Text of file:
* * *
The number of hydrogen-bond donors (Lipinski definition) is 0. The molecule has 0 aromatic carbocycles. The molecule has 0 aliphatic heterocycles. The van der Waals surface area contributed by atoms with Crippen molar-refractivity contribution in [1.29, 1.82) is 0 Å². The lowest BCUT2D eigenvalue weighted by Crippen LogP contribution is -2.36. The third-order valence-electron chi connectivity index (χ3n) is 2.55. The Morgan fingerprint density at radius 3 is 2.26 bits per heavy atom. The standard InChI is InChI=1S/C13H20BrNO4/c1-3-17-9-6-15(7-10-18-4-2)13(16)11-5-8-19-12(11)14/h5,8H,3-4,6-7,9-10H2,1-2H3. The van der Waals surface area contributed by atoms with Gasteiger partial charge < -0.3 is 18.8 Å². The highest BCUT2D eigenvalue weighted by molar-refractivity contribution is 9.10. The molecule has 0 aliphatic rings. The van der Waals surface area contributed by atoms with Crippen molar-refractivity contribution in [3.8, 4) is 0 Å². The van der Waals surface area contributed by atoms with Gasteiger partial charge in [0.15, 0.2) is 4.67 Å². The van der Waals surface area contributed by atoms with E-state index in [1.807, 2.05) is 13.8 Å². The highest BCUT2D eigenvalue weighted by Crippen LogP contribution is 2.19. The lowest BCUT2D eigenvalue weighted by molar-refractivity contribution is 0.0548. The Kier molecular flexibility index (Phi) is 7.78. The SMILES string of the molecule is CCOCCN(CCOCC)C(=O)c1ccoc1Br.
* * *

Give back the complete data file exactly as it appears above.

The number of hydrogen-bond donors (Lipinski definition) is 0. The molecule has 0 aromatic carbocycles. The molecule has 0 aliphatic heterocycles. The van der Waals surface area contributed by atoms with Crippen molar-refractivity contribution in [1.29, 1.82) is 0 Å². The lowest BCUT2D eigenvalue weighted by Crippen LogP contribution is -2.36. The third-order valence-electron chi connectivity index (χ3n) is 2.55. The Morgan fingerprint density at radius 3 is 2.26 bits per heavy atom. The standard InChI is InChI=1S/C13H20BrNO4/c1-3-17-9-6-15(7-10-18-4-2)13(16)11-5-8-19-12(11)14/h5,8H,3-4,6-7,9-10H2,1-2H3. The van der Waals surface area contributed by atoms with Gasteiger partial charge < -0.3 is 18.8 Å². The highest BCUT2D eigenvalue weighted by molar-refractivity contribution is 9.10. The molecule has 0 aliphatic rings. The van der Waals surface area contributed by atoms with Crippen molar-refractivity contribution in [3.8, 4) is 0 Å². The van der Waals surface area contributed by atoms with Gasteiger partial charge in [0.15, 0.2) is 4.67 Å². The van der Waals surface area contributed by atoms with E-state index in [1.807, 2.05) is 13.8 Å². The highest BCUT2D eigenvalue weighted by Crippen LogP contribution is 2.19. The lowest BCUT2D eigenvalue weighted by molar-refractivity contribution is 0.0548. The Kier molecular flexibility index (Phi) is 7.78. The SMILES string of the molecule is CCOCCN(CCOCC)C(=O)c1ccoc1Br.